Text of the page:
Foundation grant supports efforts to secure safety, freedom from domestic violence.
Founded in 1977, the Maine Coalition to End Domestic Violence (MCEDV) advocates for the right of all people to live free from domestic abuse and all forms of violence. It does this by providing support to a network of nine Domestic Violence Resource Centers (DVRCs) across the state, while working with state-level partners as they respond to abuse, increase the public’s understanding of the issue, and advocate for policies that hold abusive people to account and keep survivors safe.
The John T. Gorman Foundation recently made a $150,000 grant to the MCEDV to support the coalition’s efforts to help children and families impacted by the trauma of domestic violence.
The grant will support the coalition’s Liberation Fund, which provides direct support to survivors of domestic violence who are in the process of establishing freedom from violence. Foundation funding also provides general operating support that will sustain MCEDV’s statewide advocacy efforts on behalf of survivors and their children.
Without enough money for a security deposit, Meredith was living in a camper after leaving her abuser. Gabby needed diapers, formula, and clothing for her baby after fleeing her home with nothing. Another mother, who had no resources other than those of the abusive partner she had fled, needed school clothes for her two children.
These are just a few of the circumstances faced by domestic violence survivors whom the Liberation Fund has assisted. The fund has allowed them to secure housing, transportation, legal services, and other necessities. The average Liberation Fund amount given per survivor is $459 – a relatively small amount of money that goes a long way toward helping them secure independence and safety for themselves and their children.
“These are pivotal moments and pivotal needs,” said Francine Stark, MCEDV Executive Director. “It’s extraordinary what a difference $500 or $1,000 can make.”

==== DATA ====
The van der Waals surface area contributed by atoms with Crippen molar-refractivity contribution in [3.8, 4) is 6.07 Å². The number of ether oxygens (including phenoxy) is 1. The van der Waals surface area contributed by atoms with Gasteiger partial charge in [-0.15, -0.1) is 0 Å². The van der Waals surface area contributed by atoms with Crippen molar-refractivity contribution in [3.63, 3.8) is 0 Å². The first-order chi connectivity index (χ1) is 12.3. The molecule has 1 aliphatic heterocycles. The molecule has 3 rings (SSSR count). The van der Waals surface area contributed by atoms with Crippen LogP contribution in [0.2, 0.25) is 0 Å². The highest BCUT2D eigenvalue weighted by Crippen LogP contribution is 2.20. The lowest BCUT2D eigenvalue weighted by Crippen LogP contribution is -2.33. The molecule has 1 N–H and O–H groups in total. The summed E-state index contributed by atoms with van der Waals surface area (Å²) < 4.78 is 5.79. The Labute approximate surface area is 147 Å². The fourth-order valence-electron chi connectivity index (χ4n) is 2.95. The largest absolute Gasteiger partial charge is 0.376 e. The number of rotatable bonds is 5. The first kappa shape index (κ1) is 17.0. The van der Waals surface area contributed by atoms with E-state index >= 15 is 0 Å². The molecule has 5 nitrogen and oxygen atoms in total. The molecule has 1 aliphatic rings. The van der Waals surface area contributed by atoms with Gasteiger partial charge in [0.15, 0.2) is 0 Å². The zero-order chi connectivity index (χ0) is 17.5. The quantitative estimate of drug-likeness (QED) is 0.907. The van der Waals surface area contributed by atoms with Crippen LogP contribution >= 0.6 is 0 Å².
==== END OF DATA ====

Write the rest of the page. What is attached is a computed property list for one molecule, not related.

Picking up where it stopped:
National studies suggest that 99% of domestic violence survivors are also victims of economic abuse, making financial insecurity one of the primary barriers to achieving safety from abuse. Economic abuse leaves survivors and their children choosing between staying with abusive partners or living in poverty and at risk for homelessness.
Distributed throughout the statewide network of DVRCs, the low-barrier assistance of the Liberation Fund offers survivors another choice. Foundation funding will allow the fund to serve more survivors and make it more sustainable.
Advocating for Children
Domestic violence is a nuanced and complicated issue – one reason is that children are often involved.
“Most adult survivors of domestic violence are also parents,” Stark said. “What we know is that children who are in households where there is domestic abuse or violence are impacted in profound ways.”
MCEDV works to ensure these children’s interests are represented on important state-level panels charged with providing recommendations for the safety and well-being of Maine children in the state’s child welfare system. In addition, the coalition works with DVRCs and the state’s Office of Child & Family Services to place a domestic violence advocate in child welfare offices across the state, providing assistance so more children can safely stay with protective parents.
Overall, Stark said the coalition’s goal is to put domestic violence survivor parents in the best position to support their children through a critical time in their lives.
“These children can be resilient to the trauma they have faced,” she said. “The things that contribute to that resilience are having a sense of safety, some predictability in their lives, and a close attachment to a parent who is really invested in nurturing them. So our work is about trying to help that parent be in the best position to create safety.”
“In its work to support the well-being of children and families, the John T. Gorman Foundation supports partners who have been effective at addressing traumatic events in a child’s life, such as violence in the home. MCEDV does just that,” said Lauralee Raymond, Manager, Special Initiatives. “The Maine Coalition to End Domestic Violence is making an incredible difference with its Liberation Fund and other initiatives to provide well-being and safety for survivors and their children. We are proud to support them.”